By Shubhranshu Dutta and Aliza Lopez, 2022 Governor's STEM Scholars
What happens in an emergency when English is a foreign language for you? In an urgent medical situation, you’re met with the feeling of being misunderstood, despite attempts to voice your concerns. Your words are clearly articulated — but only to an individual who can understand your language. While seeking treatment, any possibility of receiving proper care is drowned out by your provider’s inability to understand you.
In the U.S., where one-fifth of the population is not a native-English speaker, this is a common occurrence. In the health care setting, how can quality treatment be given if it cannot be understood by his or her doctor? And language is just one example of a cultural challenge in health care.
Requiring cultural competence instruction in health care professional training is important to ensure equitable and personalized approaches to treatment for high patient outcomes and quality health care for all.
Cultural competence training for health care professionals provides skills that value diversity, responds to cultural differences, and increases awareness to cultural norms. From a practical perspective it teaches how race, socioeconomic status, health literacy, and other factors influence how patients perceive symptoms, how they seek care, how willing they will be to treatment plans, and more.
A patient’s ability to communicate with his or her doctor is important for individualized treatment, as they can attest to their state of health best. Though diagnoses can sometimes be made through physical examinations, it is not always sufficient. Speaking to, connecting with, and recognizing the patient’s personal background can be an important part of the patient’s health care diagnosis. Additionally, physicians and health care professionals must craft treatments on the severity of the condition often determined by communicated pain and discomfort, traditional values and practices, and the disclosure of other relevant information.
Increased cultural competence towards various social and racial groups proves to be an asset. By viewing how one’s upbringing, customs, and other values influence how a patient communicates and relates to their health, health care professionals can better provide services. As stated by Cindy Brach, MPP and Irene Fraser, PhD, cultural competence techniques “lead to appropriate services for minority group members, such as tailored preventive care, timely health screenings, indicated diagnostic tests, and early intervention and treatment.” Many advantages are seen when physicians display acts of cultural sensitivity towards their patients; from socioeconomic statuses, linguistics, demographic breakdowns, and beliefs, populations may be aligned towards treatment that’s right for them, combating inequities.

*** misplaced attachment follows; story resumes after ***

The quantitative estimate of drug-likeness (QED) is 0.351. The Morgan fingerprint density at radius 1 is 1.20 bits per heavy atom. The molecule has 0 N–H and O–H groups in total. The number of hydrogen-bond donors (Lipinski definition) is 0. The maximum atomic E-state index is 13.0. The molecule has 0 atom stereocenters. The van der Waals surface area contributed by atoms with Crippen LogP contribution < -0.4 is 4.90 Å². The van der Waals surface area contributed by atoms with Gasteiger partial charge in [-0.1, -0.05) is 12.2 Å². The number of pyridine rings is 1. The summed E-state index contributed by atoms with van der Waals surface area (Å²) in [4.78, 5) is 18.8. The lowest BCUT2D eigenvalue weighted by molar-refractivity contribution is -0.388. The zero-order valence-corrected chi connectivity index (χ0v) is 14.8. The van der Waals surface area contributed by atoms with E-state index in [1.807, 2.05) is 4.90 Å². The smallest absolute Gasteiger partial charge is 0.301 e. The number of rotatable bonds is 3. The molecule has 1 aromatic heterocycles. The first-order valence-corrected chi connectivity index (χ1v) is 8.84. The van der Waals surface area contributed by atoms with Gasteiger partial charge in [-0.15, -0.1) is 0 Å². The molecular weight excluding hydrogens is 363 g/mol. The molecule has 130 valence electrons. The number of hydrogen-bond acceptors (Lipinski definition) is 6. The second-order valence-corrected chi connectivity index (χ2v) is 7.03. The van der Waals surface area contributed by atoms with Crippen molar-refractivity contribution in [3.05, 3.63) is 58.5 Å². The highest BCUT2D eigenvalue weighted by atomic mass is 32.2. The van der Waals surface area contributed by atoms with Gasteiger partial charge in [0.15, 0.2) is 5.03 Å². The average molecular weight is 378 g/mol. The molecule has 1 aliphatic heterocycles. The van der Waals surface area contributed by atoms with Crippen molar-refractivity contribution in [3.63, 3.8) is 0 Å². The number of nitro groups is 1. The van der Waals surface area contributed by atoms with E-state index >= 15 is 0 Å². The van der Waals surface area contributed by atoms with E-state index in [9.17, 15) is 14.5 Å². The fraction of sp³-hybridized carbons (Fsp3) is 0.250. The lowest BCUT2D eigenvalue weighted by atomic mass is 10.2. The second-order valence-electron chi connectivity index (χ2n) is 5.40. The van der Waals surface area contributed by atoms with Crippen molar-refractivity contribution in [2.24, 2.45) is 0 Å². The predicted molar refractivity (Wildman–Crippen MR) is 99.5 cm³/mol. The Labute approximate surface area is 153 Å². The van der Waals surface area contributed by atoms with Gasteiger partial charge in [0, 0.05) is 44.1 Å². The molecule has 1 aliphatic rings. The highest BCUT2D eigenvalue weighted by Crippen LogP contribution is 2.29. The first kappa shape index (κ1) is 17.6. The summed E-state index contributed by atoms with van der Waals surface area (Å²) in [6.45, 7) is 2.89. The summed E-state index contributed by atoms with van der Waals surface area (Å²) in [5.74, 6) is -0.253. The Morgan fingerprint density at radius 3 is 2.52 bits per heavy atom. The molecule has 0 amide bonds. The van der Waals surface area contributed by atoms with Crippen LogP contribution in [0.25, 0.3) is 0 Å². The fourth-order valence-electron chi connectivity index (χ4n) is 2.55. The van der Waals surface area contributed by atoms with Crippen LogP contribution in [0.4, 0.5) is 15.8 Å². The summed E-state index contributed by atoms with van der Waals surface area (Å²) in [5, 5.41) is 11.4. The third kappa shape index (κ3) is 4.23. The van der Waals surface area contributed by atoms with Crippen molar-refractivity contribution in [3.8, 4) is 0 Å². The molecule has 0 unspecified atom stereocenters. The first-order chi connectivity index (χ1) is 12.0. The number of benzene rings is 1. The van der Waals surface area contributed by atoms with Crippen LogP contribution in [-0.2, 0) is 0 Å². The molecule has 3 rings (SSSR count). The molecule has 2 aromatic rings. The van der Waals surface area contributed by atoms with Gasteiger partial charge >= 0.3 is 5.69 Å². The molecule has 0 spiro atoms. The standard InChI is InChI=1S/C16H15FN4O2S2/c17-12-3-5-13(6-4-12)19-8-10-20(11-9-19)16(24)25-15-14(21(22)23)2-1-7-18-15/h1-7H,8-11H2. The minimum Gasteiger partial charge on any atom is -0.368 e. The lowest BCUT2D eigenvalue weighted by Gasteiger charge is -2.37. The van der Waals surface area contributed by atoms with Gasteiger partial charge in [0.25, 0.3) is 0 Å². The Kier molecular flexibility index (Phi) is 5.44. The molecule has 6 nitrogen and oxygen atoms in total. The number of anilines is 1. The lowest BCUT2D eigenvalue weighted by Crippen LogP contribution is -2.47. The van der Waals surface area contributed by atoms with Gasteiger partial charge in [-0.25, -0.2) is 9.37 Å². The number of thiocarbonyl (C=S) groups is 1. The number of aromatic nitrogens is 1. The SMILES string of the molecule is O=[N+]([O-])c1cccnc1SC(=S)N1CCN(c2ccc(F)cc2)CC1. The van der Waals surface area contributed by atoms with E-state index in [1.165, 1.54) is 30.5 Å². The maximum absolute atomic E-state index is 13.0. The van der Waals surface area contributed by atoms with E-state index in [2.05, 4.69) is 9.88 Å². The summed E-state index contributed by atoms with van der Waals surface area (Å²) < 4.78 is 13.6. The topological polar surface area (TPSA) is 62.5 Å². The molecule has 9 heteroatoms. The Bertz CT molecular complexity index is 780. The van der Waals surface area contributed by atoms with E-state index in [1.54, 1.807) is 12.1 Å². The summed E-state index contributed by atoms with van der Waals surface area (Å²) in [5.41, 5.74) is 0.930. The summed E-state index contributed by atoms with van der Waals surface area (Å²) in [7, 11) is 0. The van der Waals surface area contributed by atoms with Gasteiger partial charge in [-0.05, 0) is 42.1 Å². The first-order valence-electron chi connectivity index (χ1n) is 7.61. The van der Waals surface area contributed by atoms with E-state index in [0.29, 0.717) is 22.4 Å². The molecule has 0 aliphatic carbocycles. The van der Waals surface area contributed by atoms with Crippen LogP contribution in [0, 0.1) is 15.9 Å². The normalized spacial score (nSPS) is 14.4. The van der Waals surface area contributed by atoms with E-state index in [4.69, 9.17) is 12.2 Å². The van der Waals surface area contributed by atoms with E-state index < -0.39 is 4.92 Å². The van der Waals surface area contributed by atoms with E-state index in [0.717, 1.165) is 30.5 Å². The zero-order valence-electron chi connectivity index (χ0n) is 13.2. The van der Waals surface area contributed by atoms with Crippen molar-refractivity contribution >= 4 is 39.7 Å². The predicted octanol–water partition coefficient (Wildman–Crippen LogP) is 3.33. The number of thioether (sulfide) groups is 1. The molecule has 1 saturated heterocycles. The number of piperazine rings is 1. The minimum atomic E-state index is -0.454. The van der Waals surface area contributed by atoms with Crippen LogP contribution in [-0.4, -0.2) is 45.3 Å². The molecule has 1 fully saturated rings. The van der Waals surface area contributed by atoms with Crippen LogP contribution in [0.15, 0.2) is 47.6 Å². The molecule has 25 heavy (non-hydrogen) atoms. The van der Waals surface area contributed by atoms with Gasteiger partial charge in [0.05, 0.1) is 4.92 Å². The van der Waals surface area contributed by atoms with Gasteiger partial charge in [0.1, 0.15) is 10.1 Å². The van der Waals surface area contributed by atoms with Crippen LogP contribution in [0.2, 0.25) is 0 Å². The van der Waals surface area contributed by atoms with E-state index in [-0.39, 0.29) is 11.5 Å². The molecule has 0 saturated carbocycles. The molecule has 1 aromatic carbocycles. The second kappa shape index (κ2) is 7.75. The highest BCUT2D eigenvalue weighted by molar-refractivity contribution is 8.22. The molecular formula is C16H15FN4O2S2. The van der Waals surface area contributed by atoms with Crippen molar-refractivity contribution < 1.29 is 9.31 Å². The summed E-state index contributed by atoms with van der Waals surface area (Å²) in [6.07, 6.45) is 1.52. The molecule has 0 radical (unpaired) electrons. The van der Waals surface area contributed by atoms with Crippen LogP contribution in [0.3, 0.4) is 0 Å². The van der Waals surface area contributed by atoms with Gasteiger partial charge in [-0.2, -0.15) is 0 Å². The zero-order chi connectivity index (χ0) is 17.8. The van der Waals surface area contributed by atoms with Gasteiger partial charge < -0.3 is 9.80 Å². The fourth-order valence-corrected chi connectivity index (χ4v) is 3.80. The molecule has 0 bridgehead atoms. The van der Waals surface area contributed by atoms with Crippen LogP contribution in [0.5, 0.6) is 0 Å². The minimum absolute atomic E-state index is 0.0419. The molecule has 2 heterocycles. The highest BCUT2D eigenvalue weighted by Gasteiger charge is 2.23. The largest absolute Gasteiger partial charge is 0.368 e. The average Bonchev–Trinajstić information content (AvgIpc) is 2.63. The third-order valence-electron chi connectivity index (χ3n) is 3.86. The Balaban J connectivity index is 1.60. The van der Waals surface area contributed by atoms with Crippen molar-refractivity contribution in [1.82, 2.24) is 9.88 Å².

As the world’s populations, and even within the state of New Jersey, continue to diversify, efforts of inclusion are ever evolving. Taking steps towards mutual respect and inclusion through a competent health care system, can support effective health care services and delivery. The American Academy of Family Physicians has initiated The Everyone Project, which is making monumental strides in this goal; their cultural competency points are outlined and recognized along the pathway to becoming a physician. Culturally and Linguistically Appropriate Services, or CLAS programs, promise the availability of resources and opportunities for underrepresented communities. This facilitates intercommunication between diverse populations, allowing for greater accessibility to care overall.
Health education accreditation organizations can implement curriculum changes or suggestions for post-education training. To ensure that this practice is fully instilled in future practitioners, specific courses should be produced to understand cultural traditions and common conditions.
The patient shouldn’t need to accommodate their treatment and adapt to a health care system that doesn’t satisfy their biological and cultural demands; the health care system should be structured to meet this standard for populations. It's time for our health professionals to step up and provide the best care to all of their patients.
Aliza Lopez, a junior at North Brunswick Township High School’s STEM Academy, is a prospective neuroscience and public health major with aims to pursue a neurosurgical career path; she currently works with various projects, universities, and organizations to enhance behavioral and mental health research.
Shubhranshu (Dew) Dutta, a senior at the Hunterdon County Academies’ Biomedical Sciences Academy, is a rising undergraduate geared on the pre-health track; conducting and participating in independent and collaborative research projects while taking charge through school organizations and volunteerism, he aspires towards a medical career in ophthalmology and clinical research.